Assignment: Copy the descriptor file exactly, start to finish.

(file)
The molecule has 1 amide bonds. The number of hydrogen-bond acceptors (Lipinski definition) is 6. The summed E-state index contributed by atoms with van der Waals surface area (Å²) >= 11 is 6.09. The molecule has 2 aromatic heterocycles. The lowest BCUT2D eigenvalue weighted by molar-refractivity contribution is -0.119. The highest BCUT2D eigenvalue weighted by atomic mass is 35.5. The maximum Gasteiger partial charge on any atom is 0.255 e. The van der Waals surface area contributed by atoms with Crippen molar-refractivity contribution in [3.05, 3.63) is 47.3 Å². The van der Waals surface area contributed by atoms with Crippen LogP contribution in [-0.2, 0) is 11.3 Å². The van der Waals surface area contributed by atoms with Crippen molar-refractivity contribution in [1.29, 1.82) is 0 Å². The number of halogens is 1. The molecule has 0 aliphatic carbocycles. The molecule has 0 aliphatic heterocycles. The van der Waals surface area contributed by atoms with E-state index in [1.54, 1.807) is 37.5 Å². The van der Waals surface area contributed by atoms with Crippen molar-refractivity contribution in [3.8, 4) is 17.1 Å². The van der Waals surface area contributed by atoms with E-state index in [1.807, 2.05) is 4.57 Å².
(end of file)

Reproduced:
The molecule has 1 amide bonds. The number of hydrogen-bond acceptors (Lipinski definition) is 6. The summed E-state index contributed by atoms with van der Waals surface area (Å²) >= 11 is 6.09. The molecule has 2 aromatic heterocycles. The lowest BCUT2D eigenvalue weighted by molar-refractivity contribution is -0.119. The highest BCUT2D eigenvalue weighted by atomic mass is 35.5. The maximum Gasteiger partial charge on any atom is 0.255 e. The van der Waals surface area contributed by atoms with Crippen molar-refractivity contribution in [3.05, 3.63) is 47.3 Å². The van der Waals surface area contributed by atoms with Crippen LogP contribution in [-0.2, 0) is 11.3 Å². The van der Waals surface area contributed by atoms with Crippen molar-refractivity contribution in [1.29, 1.82) is 0 Å². The number of halogens is 1. The molecule has 0 aliphatic carbocycles. The molecule has 0 aliphatic heterocycles. The van der Waals surface area contributed by atoms with E-state index in [1.54, 1.807) is 37.5 Å². The van der Waals surface area contributed by atoms with Crippen molar-refractivity contribution in [3.8, 4) is 17.1 Å². The van der Waals surface area contributed by atoms with E-state index in [1.807, 2.05) is 4.57 Å².